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Plasma a2-Antiplasmin Activity Role in the Evaluation and Management of Fibrinolytic States and Other Bleeding Disorders

Eliot C. Williams, MD, PhD
Arch Intern Med. 1989;149(8):1769-1772. doi:10.1001/archinte.1989.00390080049012.
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• To determine the clinical significance of acquired α2-antiplasmin deficiency in patients with bleeding disorders, I reviewed the results of assays performed on 184 patients over a 4-year period. Thirty-two evaluable patients had α2-antiplasmin activity levels of less than 50% of normal (defined as severe deficiency), and 35 patients had levels between 50% and 75% of normal (mild deficiency). Records of these patients and of 32 patients who had normal levels were reviewed. Most patients with severe α2-antiplasmin deficiency had either liver disease or disseminated intravascular coagulation and/or fibrinolysis, or both. There was a high incidence of severe α2-antiplasmin deficiency among patients with acute promyelocytic leukemia. Five patients with pathologic bleeding had no identifiable coagulation abnormalities other than α2-antiplasmin deficiency. The group with severe α2-antiplasmin deficiency had a significantly higher incidence of life-threatening or fatal bleeding and the most striking laboratory evidence of hyperfibrinolysis. Using the presence of severe α2-antiplasmin deficiency as an indication for therapy, ε-aminocaproic acid treatment was associated with cessation of life-threatening bleeding in 8 of 11 patients.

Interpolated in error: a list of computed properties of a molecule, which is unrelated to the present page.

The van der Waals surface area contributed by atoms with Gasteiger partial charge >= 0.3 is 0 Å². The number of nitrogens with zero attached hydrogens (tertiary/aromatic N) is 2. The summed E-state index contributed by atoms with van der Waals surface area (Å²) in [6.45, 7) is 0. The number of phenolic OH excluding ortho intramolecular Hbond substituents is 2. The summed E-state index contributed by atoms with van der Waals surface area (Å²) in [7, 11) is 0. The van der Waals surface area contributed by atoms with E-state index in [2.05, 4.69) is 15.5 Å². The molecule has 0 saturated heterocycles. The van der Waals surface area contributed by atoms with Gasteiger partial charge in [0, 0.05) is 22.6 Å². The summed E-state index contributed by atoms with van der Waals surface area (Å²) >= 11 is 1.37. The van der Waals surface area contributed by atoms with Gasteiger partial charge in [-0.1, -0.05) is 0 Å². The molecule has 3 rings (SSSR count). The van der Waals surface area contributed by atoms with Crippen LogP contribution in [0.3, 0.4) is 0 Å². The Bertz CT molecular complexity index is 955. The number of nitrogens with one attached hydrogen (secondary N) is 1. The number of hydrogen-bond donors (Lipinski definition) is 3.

(Arch Intern Med. 1989;149:1769-1772)


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